Quote: Sandy said:
Does this ownership or control require physical possession of the original note or certified "true" copy before filing the complaint? In my case, the servicer, so-called owner/holder of the note, filed the complaint, then two months later stated that it was waiting to get the original note. Now over three months passed.
As always, you present some excellent questions!
Re-read the decision and carefully re-read UCC § 3-301 "Person Entitled To Enforce Instrument":
One thing that emerges from a careful reading of the UCC, is that ownership of the instrument is not central to the right to enforce. Except in the case of a lost instrument, the issue reduces to holdership and/or possession.
When the servicer states that it is waiting to get the note, the real reason is typically that the note is in the physical custody of an institutional custodian. Amongst the various responsibilities in securitization, the task of physically holding and safeguarding the mortgage collateral is vested in such an institutional custodian.
The servicers and mortgage investors seek to CLAIM that since the institutional custodian is the agent of the mortgage investor and that the investor is holding the collateral as a fiduciary for the benefit of the investor that custody by the institutional custodian can be ascribed to the investor. But I am aware of NO CASE supporting this holding.
And to the contrary, consider the rather common commercial practice which takes place immediately following origination which I have explained elsewhere as to the delivery of the instruments indorsed in blank to the warehousing lender (or to the institutional custodian acting on the warehousing lender's behalf). In this case, the originating lender continues to own the negotiable instrument, but the instrument is both pledged and physically delivered to the warehousing lender as collateral for the warehousing loan.
While the originating lender continues to own the loan, the right of enforcement passes to the new holder, the warehosuing lender.
The idea that somehow that the mortgage investor retains a right of enforcement of an instrument of which it lacks physical custody, seems to me to be wrongheaded. Since the institutional custodian is the agent of the mortgage investor, the investor can simply request the RETURN of the instrument. Prior to return, the institutional custodian is the holder. After return, the mortgage investor becomes the holder.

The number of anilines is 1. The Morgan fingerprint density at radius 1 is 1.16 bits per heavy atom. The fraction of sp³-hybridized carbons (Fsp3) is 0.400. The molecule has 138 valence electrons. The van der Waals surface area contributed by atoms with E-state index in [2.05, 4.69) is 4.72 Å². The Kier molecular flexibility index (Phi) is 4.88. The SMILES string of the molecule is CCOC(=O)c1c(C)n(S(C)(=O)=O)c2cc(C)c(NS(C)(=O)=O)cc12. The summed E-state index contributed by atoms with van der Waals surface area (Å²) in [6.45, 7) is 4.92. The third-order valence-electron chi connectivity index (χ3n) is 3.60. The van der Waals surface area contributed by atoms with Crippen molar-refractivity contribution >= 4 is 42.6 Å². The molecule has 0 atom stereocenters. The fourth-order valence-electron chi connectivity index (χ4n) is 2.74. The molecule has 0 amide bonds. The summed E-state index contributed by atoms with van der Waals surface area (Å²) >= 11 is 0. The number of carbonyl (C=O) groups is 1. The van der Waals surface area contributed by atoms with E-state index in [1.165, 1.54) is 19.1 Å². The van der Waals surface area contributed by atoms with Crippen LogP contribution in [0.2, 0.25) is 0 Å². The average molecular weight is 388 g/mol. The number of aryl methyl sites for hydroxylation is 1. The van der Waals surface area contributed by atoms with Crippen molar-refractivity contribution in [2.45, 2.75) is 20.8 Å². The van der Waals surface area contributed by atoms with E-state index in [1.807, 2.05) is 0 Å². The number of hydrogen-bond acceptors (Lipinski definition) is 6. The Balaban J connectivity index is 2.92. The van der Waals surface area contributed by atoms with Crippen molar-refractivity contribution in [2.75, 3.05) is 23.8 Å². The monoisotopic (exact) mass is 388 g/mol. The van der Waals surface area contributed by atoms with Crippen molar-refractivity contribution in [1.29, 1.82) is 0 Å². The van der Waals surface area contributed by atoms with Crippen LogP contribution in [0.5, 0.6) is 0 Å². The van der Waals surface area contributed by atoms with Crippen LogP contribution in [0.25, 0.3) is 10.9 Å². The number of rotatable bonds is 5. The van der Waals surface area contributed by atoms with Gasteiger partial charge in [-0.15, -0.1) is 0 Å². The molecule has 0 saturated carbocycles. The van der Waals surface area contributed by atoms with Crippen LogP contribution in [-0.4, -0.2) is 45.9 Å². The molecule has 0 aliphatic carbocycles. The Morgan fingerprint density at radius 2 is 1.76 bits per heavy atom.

The mortgage servicers want to continue to engage in egregious discovery abuse evading and refusing to answer questions relating to the timing and the chain of custody of ownership. And instead of producing the underlying original documents of the securitization, as well as custodial receipts which might memorialize the physical delivery of the negotiable instruments, they instead prefer to forge assignments which are being fabricated solely for use as false evidence in foreclosure cases.
One problem for the mortgage investors in actually producing the valid custodial receipts is that these are usually going to show that the negotiable instrument was still in the vaults of the institutional custodian at the commencement of the suit.
This creates a bit of a paradox. The plaintiff might have had standing in having an economic interest in the underlying loan, but is expressly lacking in standing due to the statutory provisions of the UCC which vest right of enforcement in the holder rather than the owner.
Because of the carelessness and the fraudulent business practices of the servicers and the foreclosure mills they employ this is a defect in almost every foreclosure case brought in the United States for more than a decade!
Many other foreclosure defense activists believe that there were defects in the securitization of the loan. In my view, this is a false paradigm. I think that the mortgage investors mostly have a valid ownership interest in the loans. But the instruments sit in the vaults of a separate institutional custodian. And the mortgage servicers are routinely initiating foreclosures without physically obtaining the original instrument from the custodian. As such ALL allegations that the plaintiff is the holder are UNTRUE.
They compound this problem by pleading into evidence a copy of the promissory note obtained from the servicer's imaging system which is very often UNINDORSED. This tends to undermine the plaintiff's case by seemingly proving lack of indorsement at commencement. Then the plaintiff has two problems, the evidence tends to prove that the note was unindorsed and they have NO EVIDENCE of delivery of the negotiable instrument.
If the plaintiff were to produce the REAL delivery receipt, it would show delivery to the institutional custodian rather than the trustee. If the plaintiff were to produce the REAL request for release of the promissory note and a delivery receipt showing delivery to the plaintiff's lawyer, it would show that the delivery was after commencement of the suit.